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Sunday, Sep 21, 2014
South Tampa News

YMCA offers diabetes prevention program


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TAMPA – November is National Diabetes Awareness Month, and the Tampa Metropolitan Area YMCA is encouraging residents of Tampa Bay to learn their risks for pre-diabetes and Type 2 diabetes, and to take preventive steps to potentially reduce their chances of developing the disease, according to Lalita Llerena, communications director of the Hillsborough County YMCA.

One in three Americans, about 79 million people, have pre-diabetes, a condition in which a person’s blood glucose is elevated, but not high enough for a diabetes diagnosis. Only 11 percent of those with pre-diabetes know they have it. With awareness and simple actions, people with pre-diabetes may prevent the onset of diabetes.

Everyone can assess their risk for pre-diabetes and Type 2 diabetes by taking a simple test at the YMCA site. Through this assessment, visitors can also learn how lifestyle choices and family history help determine the ultimate risk for developing the disease. Several factors that could put a person at risk for Type 2 diabetes include: race, age, weight and activity level. If a person is at risk, a diabetes screening conducted by a physician can confirm a diabetes or pre-diabetes diagnosis.

“As a leading voice on improving the nation’s health and well-being, the Y wants residents of the Greater Tampa Bay area to understand their risk of developing chronic diseases like Type 2 diabetes,” said YMCA Vice President of Wellness Programs Pete Cosentino. “Often times, understanding a person is at risk is the first step to making the necessary changes needed to live better, healthier lives.”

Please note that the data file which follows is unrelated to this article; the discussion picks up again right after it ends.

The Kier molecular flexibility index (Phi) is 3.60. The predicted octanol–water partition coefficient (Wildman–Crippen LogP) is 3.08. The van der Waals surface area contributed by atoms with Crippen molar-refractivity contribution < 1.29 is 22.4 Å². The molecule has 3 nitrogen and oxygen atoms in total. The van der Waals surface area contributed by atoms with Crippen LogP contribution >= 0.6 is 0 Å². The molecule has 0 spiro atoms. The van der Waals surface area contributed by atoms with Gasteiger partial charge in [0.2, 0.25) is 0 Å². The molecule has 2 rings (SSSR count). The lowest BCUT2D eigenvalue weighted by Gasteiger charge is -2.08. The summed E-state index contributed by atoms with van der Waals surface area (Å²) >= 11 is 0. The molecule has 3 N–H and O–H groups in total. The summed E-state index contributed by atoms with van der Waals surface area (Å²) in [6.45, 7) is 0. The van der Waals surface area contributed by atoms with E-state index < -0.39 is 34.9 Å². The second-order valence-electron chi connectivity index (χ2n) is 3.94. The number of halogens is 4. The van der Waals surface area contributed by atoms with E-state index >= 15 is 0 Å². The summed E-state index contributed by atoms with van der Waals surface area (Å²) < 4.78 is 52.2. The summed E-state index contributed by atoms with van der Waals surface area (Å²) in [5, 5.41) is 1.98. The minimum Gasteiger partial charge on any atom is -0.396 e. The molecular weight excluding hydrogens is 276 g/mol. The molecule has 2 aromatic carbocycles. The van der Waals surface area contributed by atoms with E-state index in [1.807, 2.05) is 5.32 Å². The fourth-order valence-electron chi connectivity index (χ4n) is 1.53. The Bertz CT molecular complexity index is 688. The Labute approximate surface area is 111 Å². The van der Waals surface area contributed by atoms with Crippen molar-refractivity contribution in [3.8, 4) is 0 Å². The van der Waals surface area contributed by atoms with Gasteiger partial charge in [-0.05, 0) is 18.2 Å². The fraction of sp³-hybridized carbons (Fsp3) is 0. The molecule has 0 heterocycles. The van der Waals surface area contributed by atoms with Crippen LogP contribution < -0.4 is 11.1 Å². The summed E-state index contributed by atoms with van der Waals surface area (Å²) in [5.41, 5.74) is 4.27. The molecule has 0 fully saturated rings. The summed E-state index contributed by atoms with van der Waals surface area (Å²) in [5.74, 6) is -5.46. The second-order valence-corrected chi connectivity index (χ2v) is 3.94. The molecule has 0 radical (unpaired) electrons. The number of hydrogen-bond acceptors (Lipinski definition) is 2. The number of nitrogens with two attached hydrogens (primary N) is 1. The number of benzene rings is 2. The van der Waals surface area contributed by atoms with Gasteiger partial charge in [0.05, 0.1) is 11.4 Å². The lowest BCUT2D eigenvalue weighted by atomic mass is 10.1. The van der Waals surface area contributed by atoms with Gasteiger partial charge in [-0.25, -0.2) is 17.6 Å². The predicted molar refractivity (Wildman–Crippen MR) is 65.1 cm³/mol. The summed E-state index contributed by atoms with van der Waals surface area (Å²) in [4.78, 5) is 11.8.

The Tampa YMCA is helping to improve health and well-being through its Y Diabetes Prevention Program. Originally created by the U.S. Centers for Disease Control, the Y Diabetes Prevention Program is a one-year diabetes prevention program developed to reduce the risk of diabetes in those with pre-diabetes.

The first 16 weekly sessions cover nutrition, physical activity, and behavior modification to help participants achieve two primary goals: reduce body weight by seven percent and participate in regular physical activity. Upon completion of the 16 weeks, participants move into a maintenance program for the remaining eight months. Some basic lifestyle changes covered in the Y Diabetes Prevention Program include eating fruits and vegetables every day, choosing fish and lean meats as well as poultry without skin, eating whole grains, being active, and drinking plenty of water.

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